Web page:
I have a film script, ‘All That Glitters’, which is a coming-of-age magical realism story about a teenage boy who enlists the ghost of Shakespeare to help him land the role of Romeo in the school play and win over his Juliet.
The story was incredibly fun to write, with the first draft coming out after just three days of writing. The way he understood human emotion was far beyond his time. If there is a feeling, there is a line from Shakespeare to summarise it better than we ever could.

As always, Shakespeare said it best.

YEM: What made you want to write a coming-of-age novel?

Peter: I love writing coming-of-age stories. They have the potential to be so very important to the right person.
During one’s coming of age, a lot happens. It’s a time when emotions are heightened, complexities are explored, and the mundane becomes absurd.

In my script ‘All That Glitters’ I went big with this by having the eccentric ghost of Shakespeare represent the theatre of a teenager’s world; the complexities of crushes, friendships, social hierarchies, etc. Sometimes, things that seem so immense in the present moment can be put into perspective later on, much like the stakes of a Shakespearean play.

YEM: What is a scene or quote from The Dogs of Ellon that is your favorite?

Peter: (Spoilers) At the end of the book, Elex, the dog, is put on trial by the town. During the trial, the prosecuting lawyers depict him as a vicious and cruel beast that poses a threat to the townspeople of Ellon. However, a heart-warming incident occurs when a small butterfly flies into the courtroom and lands on the dog’s nose, causing him to sneeze and the stern courtroom to laugh. This moment marks the first sign of empathy towards the animal.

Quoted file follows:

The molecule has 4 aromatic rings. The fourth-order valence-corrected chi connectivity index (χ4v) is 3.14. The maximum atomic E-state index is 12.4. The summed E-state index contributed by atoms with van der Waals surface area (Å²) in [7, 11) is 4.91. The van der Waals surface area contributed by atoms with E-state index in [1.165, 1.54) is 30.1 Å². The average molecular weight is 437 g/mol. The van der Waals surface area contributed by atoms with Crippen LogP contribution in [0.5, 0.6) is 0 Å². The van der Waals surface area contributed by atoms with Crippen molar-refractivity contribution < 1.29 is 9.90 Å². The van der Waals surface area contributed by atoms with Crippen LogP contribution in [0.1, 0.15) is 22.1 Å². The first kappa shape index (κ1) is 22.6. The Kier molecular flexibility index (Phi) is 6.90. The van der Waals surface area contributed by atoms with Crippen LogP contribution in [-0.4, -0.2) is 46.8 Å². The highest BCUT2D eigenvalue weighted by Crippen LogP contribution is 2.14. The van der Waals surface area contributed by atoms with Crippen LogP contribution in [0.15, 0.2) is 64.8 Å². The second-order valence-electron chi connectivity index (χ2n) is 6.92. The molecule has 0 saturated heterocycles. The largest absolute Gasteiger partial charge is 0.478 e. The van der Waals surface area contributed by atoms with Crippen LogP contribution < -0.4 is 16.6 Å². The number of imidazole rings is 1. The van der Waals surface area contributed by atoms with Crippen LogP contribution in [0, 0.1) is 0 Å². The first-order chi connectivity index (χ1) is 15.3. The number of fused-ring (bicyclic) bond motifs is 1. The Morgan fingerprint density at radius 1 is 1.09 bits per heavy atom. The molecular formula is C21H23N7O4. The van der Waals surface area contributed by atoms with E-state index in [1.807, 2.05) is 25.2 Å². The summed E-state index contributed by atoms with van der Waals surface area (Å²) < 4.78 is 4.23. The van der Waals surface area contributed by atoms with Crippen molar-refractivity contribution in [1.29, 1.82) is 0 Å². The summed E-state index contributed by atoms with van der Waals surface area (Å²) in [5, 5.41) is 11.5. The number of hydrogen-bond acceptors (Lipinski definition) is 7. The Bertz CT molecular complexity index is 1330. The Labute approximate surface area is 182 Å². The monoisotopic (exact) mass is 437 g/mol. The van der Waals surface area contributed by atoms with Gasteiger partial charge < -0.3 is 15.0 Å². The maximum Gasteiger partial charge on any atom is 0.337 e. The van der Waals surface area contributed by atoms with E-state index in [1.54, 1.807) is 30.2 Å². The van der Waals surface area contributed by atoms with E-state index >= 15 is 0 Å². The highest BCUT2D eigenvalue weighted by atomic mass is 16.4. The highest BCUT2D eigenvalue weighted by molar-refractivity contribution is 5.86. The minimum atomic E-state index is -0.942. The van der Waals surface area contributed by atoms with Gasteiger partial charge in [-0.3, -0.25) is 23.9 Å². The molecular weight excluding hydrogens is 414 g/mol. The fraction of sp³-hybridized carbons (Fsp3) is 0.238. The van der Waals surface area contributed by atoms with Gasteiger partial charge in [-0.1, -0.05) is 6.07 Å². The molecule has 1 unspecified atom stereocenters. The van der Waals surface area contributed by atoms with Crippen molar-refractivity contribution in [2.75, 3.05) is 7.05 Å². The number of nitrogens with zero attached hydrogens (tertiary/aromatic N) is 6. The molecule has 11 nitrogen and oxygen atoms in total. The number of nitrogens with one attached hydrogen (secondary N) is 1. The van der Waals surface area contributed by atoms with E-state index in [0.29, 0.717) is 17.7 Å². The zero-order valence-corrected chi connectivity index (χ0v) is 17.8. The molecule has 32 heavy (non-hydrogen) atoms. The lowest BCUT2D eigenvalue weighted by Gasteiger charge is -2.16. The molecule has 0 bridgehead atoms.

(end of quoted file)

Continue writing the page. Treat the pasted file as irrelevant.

I enjoy this little moment because it represents the sillyness of Elex, contrasting with the lawyer’s fear-driven portrayal. I hope it serves to convey the theme that fear of the unknown can be blinding.
Any dog owner knows how silly it is when they sneeze.

YEM: What do you have planned for in the future for your writing?

Peter: I’m doing the final edits for the screenplay of ‘All That Glitters’ with the aim to film and direct it in Summer 2024.
I’m also halfway through the first draft of a new novel, a story about two teenagers seeking solace in music.

The story takes place in modern-day London as opposed to a fictional fantastical time like TDOE.
It has been challenging to stay grounded despite my impulse to delve into the realm of magical realism, but I find the challenge exciting.

After finishing this draft, I have another exciting idea, but I want to prioritize completing this second novel and getting the film started first.
It is important to stick to one idea and work on executing it, as ideas tend to come and go. When the next idea comes, though, I’m sure I’ll ask myself if it’s a film or a book!